In the 1970s, Smith’s studies of light, liquid, color, and scale converged. He began copying his earlier black-and-white refraction prints onto matrix film, allowing him to produce multiple series of color images by layering mats and dyes. Even with hundreds of variations on the same image, no two prints are exactly identical. The lustrous amber glow that emits from Giant (fig. 6) illustrates Smith’s dexterity with color. In the center, light vibrates through an anthropomorphic figure, as if submerged in an undulating liquid. Works like this one epitomize Smith’s desire to both upend photography’s association with realism and magnify its expressive and emotive capabilities.
Acquired directly from Smith in 1979, the Henry Holmes Smith Archive at the Eskenazi Museum of Art is home to the largest public collection of Smith’s works, as well as the largest holding of works by an individual artist in the museum’s collection. In addition to photographic objects, Smith made drawings and cartoons, watercolors, and silkscreen prints and matrices. Historical material and exhibition ephemera associated with Smith’s career are additional components of the archive, offering scholars and visitors a comprehensive vision of Smith’s practice.
Beyond Smith’s work, the archive features more than 1,500 works by other artists, including Smith’s circle of American modernist photographers (Minor White, Aaron Siskind, and Edward Weston), students (Jack Welpott, Jerry Uelsmann, and Betty Hahn), and Roy Stryker’s own study collection of Depression-era photographs for projects commissioned by the New Deal. This sub-collection includes images made by Dorothea Lange, Gordon Parks, and Ben Shahn, among others, for such government agencies as the Resettlement Administration, Farm Security Administration, Office of War Information, and Office of Emergency Management. In total, the archive is comprised of more than 5,000 objects that tell an unexplored facet of American photography at mid-century. With significant support from the Henry Luce Foundation, the Eskenazi Museum of Art has the resources necessary to closely examine the archive's contents, conduct scholarly research, and conceptualize a traveling retrospective exhibition with an accompanying catalogue. Until now, Smith’s influence has been overlooked in favor of more canonical figures who achieved greater commercial success; however, his early investigations of color, alternative processes, and the medium’s psychological potential distinguish him from his peers and urge a reexamination of his impact on photographic history.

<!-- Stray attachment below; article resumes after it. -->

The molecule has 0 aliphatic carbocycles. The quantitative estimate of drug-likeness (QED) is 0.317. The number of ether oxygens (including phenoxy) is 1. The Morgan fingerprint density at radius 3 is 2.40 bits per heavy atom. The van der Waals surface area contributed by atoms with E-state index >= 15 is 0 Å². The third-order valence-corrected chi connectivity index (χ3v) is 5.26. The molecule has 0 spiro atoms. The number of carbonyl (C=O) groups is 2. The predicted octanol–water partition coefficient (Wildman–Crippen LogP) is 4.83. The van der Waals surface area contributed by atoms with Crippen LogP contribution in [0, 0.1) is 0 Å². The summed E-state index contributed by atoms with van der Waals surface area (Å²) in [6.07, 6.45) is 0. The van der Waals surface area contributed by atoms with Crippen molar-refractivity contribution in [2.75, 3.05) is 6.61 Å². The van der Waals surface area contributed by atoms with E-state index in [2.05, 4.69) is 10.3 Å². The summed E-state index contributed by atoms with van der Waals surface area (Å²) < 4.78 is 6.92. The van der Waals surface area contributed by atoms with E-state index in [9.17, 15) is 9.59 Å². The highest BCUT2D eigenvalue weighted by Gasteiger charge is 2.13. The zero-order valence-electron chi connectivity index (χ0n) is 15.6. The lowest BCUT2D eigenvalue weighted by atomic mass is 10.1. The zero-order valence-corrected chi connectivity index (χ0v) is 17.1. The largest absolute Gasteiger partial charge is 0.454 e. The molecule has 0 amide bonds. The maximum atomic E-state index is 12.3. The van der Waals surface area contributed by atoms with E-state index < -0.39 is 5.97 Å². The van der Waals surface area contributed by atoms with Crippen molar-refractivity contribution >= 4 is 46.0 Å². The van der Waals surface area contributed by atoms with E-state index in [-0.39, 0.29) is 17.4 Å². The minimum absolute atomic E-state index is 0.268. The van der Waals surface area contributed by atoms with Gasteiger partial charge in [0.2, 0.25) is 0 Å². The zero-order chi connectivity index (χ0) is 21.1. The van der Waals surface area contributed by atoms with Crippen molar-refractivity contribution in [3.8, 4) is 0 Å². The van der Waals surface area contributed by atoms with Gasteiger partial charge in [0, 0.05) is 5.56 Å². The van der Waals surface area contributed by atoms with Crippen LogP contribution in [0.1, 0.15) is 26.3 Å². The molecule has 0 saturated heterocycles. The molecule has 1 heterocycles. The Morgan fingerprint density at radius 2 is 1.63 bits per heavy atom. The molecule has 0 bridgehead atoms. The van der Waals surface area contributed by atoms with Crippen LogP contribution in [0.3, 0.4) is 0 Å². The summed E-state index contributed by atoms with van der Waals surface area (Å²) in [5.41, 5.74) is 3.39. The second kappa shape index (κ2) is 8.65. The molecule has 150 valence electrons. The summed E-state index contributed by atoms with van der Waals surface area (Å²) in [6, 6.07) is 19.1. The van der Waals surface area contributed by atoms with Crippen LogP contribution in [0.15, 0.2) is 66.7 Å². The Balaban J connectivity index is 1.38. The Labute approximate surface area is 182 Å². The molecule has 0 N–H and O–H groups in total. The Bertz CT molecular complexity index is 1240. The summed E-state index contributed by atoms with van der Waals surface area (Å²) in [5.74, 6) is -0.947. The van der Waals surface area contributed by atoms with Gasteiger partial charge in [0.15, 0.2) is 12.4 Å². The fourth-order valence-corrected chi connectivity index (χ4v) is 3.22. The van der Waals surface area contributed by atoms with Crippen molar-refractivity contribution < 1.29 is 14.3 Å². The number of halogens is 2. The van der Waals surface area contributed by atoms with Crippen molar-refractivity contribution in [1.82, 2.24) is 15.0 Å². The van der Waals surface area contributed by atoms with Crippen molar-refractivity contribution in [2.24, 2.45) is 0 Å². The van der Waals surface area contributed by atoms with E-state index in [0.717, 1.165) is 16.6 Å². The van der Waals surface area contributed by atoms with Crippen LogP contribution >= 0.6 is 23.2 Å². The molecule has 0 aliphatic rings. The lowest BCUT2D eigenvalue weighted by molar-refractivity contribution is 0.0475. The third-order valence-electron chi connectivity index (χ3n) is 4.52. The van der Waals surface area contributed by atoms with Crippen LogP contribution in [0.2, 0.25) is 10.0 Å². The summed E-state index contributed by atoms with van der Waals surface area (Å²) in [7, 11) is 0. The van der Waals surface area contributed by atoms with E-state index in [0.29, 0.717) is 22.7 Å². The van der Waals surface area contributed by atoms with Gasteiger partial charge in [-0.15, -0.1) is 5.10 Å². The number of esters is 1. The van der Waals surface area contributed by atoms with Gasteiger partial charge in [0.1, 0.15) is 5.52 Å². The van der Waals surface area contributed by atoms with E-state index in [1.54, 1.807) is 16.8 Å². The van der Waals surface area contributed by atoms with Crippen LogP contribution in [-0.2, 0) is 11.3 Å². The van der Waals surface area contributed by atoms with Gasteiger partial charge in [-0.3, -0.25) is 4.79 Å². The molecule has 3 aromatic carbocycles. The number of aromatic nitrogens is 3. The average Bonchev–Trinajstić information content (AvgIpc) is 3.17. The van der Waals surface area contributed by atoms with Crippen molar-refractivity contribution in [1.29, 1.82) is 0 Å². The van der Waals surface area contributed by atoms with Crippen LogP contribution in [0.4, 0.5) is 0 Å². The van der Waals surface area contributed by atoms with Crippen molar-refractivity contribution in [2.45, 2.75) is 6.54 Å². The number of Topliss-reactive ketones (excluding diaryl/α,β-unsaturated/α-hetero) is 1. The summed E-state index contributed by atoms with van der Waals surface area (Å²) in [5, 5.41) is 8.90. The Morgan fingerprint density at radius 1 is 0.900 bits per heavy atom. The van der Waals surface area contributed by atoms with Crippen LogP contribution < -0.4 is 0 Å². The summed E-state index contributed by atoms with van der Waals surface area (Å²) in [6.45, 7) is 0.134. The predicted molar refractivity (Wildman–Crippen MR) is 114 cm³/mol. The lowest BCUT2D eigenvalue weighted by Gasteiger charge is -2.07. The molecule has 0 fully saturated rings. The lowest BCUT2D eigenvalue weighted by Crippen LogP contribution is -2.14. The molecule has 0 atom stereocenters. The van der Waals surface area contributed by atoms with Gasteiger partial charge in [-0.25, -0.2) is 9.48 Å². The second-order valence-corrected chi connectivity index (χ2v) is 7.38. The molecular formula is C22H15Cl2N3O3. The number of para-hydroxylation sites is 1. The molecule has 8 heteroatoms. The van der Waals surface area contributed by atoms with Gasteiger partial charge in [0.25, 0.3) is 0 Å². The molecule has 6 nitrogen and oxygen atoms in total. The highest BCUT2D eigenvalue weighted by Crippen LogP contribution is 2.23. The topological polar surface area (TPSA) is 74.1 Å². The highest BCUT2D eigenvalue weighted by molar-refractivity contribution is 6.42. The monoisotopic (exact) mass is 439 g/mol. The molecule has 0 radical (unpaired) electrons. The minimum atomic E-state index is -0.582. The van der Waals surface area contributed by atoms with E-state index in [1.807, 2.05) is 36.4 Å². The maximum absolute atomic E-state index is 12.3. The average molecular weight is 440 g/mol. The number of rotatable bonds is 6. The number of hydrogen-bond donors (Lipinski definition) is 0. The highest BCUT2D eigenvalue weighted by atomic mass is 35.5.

Assistant Curator of Photography
The IU Eskenazi Museum of Art would like to thank the Henry Luce Foundation for their generous support of the museum's work on the Henry Holmes Smith Archive, including support for the Assistant Curator of Photography. To learn more about their support for this work, read the press release.
1 László Moholy-Nagy, The New Vision 1928 Fourth Revised Edition 1947 and Abstract of an Artist (New York: Wittenborn, Schultz, Inc., 1949), 52.
2 Smith co-founded this organization with Nathan Lyons, Art Sinsabaugh, Sol Mednick, and Clarence White Jr. during a 1962 conference at George Eastman House. SPE committed to further developing professional services for photography students from diverse sub-disciplines. The organization still exists today with more than 1,800 members.
3 Photomontage refers to the process of collaging preexisting photographs to make one composite image. Photograms are photographic images made without a camera by placing objects onto the surface of light-sensitive paper and exposing it to light. Solarization refers to a photographic process that produces a “halo effect,” forcing lighter tones to darken and vice versa. After making a correct exposure, the negative is removed and a secondary, brief exposure to light is performed.
4 Howard Bossen, Henry Holmes Smith: Man of Light (Ann Arbor, MI: UMI Research Press, 1983), 44. Before 1945, the dye-transfer process was known as wash-off relief imbibition printing.
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Richman, Lauren. "The Henry Holmes Smith Archive" Collections Online. Sidney and Lois Eskenazi Museum of Art, Indiana University, 2020. https://artmuseum.indiana.edu/collections-online/features/henry-holmes-smith-archive.php.